I have a problem with being “Ladylike”-and I write this as somebody whose general viewpoint is that we shouldn’t take offence at every little thing. I am not ladylike; neither do I consider myself to be very ‘feminine ‘. I’m just….well, me, to be honest. And I’m getting tired of being told to be more Ladylike.
The very word is something that confuses me; essentially, Ladylike is to be a lady. At the age of seventeen, I have ostensibly yet to reach this; after all, I am not yet legally an adult. And it has connotations of being vaguely royal. Again, I am not royal, as in the daughter of an Earl. So what is Ladylike?
It has connotations of Femininity; yet this is something idealised now, I feel. A quick look at a dicationary says something along the lines of “the enjoyment in being female”. But what exactly is female? There seems to be a perception that it subscribes to something we set ourselves as the ideal of beauty-something that doesn’t “cover all”, therefore we perceive something outside of this to potentially be ‘ugly’. (That’s also a horrible word.) But this is also something seemingly gendered; because of my gender, I also apparently have to subscribe to this.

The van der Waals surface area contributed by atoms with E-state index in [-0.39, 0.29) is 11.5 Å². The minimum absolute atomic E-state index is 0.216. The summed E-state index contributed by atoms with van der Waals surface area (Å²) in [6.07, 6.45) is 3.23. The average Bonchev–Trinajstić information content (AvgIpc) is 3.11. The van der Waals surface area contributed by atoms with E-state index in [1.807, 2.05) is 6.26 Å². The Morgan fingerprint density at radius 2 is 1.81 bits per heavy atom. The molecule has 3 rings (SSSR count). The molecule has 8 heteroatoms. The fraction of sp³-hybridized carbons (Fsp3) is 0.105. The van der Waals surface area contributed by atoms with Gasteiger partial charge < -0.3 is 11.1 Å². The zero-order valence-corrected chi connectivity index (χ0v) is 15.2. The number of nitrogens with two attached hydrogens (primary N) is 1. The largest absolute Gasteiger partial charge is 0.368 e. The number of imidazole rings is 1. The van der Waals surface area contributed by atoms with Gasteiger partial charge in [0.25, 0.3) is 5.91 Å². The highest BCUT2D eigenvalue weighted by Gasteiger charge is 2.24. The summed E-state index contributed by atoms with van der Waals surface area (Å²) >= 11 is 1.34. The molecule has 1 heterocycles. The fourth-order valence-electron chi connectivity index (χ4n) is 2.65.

(Having not considered myself to be very feminine, additionally not to be Ladylike, I have to say that I don’t do this..)
To put a feminist slant on this debate-y seeming blog post; obviously there are some biological differences between men and women, yet there are some things that I can do that a male can also do. I can lift tables. I can eat a sandwich. I can vote. I can drink from a can and not a glass.
To be a female should not necessarily stop me from doing these things, and that’s also for the perception of being Ladylike. But I will keep doing them, because I feel that Ladylike is a bit of an outdated perception. I can’t keep up! And neither am I going to attempt to anymore.
If I could, I’d want to redefine this word; Ladylike should be what it is like to be a ‘lady’-a new sort of women who already exists, who has what Ann Shoket is coining to be “The Big Life”. It should also emphasise a can-do attitude, rather than having this foisted-upon perception; we can do virtually anything we put our minds to. (We just may not be equal.) But in my view, women are good in government, good as Doctors, good as teachers; we’re blooming great at what we do.
So there you have it; my problem with Ladylike and why I wish to redefine in. But what do you think-maybe we should subscribe more to being Ladylike?